Friends’ interventions in psychosis: a narrative review and call to action




Chris Harrop, Lyn Ellett, Rachel Brand, Fiona Lobban

Early Intervention in Psychiatry

August 13, 2014






To highlight the importance of friendships to young people with psychosis, and the need for clinical interventions to help maintain peer relationships during illness. To structure a research agenda for developing evidence-based interventions with friends.



An argument is developed through a narrative review of (i) the proven efficacy of family interventions, and (by comparison) a relative absence of friend-based interventions; (ii) the particular primacy of friendships and dating for young people, and typical effects of exclusion; and (iii) reduced friendship networks and dating experiences in psychosis, in pre-, during and post-psychosis phases, also links between exclusion and psychosis.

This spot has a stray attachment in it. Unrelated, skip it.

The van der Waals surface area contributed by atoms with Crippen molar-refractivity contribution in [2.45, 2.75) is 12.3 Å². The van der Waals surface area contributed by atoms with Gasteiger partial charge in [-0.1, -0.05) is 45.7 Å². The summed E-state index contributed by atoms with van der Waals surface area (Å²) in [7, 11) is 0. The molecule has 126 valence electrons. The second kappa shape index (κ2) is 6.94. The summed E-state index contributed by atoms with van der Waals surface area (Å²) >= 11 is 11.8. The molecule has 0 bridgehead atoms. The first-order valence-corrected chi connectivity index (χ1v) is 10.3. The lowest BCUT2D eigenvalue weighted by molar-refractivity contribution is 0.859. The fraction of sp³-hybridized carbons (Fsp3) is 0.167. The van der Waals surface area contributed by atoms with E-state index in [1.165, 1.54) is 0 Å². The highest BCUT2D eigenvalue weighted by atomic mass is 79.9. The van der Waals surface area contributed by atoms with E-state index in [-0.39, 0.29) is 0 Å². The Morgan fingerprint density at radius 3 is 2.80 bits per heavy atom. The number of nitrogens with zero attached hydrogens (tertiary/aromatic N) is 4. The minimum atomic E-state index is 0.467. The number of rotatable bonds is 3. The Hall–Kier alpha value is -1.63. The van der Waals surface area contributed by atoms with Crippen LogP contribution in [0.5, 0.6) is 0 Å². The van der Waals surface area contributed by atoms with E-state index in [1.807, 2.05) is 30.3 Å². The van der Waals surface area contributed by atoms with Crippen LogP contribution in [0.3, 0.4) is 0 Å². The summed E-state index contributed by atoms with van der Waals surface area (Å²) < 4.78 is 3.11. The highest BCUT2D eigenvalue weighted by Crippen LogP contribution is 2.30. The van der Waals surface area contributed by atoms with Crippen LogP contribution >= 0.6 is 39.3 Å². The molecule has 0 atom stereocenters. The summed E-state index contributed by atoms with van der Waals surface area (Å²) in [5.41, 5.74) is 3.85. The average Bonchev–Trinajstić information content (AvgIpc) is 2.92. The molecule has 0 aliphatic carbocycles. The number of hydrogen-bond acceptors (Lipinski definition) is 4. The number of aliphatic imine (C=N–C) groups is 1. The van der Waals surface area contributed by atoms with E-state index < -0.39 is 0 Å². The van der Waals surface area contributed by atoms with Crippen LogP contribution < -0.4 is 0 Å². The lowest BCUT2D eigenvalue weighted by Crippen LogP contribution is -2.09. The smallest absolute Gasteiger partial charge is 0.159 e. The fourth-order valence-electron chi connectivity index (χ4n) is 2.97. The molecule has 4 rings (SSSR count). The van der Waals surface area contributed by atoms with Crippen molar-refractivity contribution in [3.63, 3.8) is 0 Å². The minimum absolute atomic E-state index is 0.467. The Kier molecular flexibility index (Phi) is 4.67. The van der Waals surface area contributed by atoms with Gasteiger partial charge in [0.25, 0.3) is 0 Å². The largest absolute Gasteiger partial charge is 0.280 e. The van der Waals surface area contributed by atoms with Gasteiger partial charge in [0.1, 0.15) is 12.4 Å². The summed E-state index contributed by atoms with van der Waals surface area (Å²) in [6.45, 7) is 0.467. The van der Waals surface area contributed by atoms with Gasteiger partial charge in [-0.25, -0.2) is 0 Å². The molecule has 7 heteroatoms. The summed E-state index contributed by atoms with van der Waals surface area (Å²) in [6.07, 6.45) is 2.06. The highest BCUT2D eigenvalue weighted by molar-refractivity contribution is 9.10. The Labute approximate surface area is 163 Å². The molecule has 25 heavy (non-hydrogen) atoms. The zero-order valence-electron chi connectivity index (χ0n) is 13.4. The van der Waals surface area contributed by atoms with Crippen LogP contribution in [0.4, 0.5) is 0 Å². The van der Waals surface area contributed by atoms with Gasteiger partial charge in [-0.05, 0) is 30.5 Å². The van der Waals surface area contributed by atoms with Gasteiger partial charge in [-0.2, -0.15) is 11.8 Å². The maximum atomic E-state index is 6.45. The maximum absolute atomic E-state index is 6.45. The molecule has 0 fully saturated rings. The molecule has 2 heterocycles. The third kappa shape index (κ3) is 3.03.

We put forward a model of how poor friendships can potentially be a causal and/or maintenance factor for psychotic symptoms. Given this model, our thesis is that interventions aiming to maintain social networks can be hugely beneficial clinically for young people with psychosis. We give a case study to show how such an intervention can work.



We call for ‘friends interventions’ for young people with psychosis to be developed, where professionals directly work with a young person's authentic social group to support key friendships and maintain social continuity. An agenda for future research is presented that will develop and test theoretically driven interventions.







Human Services and Justice Coordinating Committee